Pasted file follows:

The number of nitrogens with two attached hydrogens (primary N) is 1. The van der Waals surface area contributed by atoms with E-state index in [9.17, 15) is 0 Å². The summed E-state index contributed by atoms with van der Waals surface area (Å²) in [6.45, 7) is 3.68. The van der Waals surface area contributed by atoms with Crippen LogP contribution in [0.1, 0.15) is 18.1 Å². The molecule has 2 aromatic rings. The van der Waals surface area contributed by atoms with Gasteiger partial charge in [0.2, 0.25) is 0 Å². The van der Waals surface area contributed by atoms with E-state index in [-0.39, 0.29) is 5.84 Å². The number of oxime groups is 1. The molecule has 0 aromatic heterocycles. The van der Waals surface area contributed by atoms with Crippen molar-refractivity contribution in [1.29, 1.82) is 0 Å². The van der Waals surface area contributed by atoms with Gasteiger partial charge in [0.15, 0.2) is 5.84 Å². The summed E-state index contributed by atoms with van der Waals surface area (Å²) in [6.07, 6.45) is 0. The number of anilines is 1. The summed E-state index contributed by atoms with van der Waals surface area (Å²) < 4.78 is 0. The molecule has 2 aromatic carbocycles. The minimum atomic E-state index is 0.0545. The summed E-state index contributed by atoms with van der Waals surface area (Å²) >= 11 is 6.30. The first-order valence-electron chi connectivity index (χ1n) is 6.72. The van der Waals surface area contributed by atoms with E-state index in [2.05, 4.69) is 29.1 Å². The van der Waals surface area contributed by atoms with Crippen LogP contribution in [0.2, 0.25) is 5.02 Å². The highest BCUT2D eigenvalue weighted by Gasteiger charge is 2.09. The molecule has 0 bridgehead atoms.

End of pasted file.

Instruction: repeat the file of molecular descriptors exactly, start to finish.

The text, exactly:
The number of nitrogens with two attached hydrogens (primary N) is 1. The van der Waals surface area contributed by atoms with E-state index in [9.17, 15) is 0 Å². The summed E-state index contributed by atoms with van der Waals surface area (Å²) in [6.45, 7) is 3.68. The van der Waals surface area contributed by atoms with Crippen LogP contribution in [0.1, 0.15) is 18.1 Å². The molecule has 2 aromatic rings. The van der Waals surface area contributed by atoms with Gasteiger partial charge in [0.2, 0.25) is 0 Å². The van der Waals surface area contributed by atoms with E-state index in [-0.39, 0.29) is 5.84 Å². The number of oxime groups is 1. The molecule has 0 aromatic heterocycles. The van der Waals surface area contributed by atoms with Crippen molar-refractivity contribution in [1.29, 1.82) is 0 Å². The van der Waals surface area contributed by atoms with Gasteiger partial charge in [0.15, 0.2) is 5.84 Å². The summed E-state index contributed by atoms with van der Waals surface area (Å²) in [6.07, 6.45) is 0. The number of anilines is 1. The summed E-state index contributed by atoms with van der Waals surface area (Å²) < 4.78 is 0. The molecule has 2 aromatic carbocycles. The minimum atomic E-state index is 0.0545. The summed E-state index contributed by atoms with van der Waals surface area (Å²) >= 11 is 6.30. The first-order valence-electron chi connectivity index (χ1n) is 6.72. The van der Waals surface area contributed by atoms with E-state index in [2.05, 4.69) is 29.1 Å². The van der Waals surface area contributed by atoms with Crippen LogP contribution in [0.2, 0.25) is 5.02 Å². The highest BCUT2D eigenvalue weighted by Gasteiger charge is 2.09. The molecule has 0 bridgehead atoms.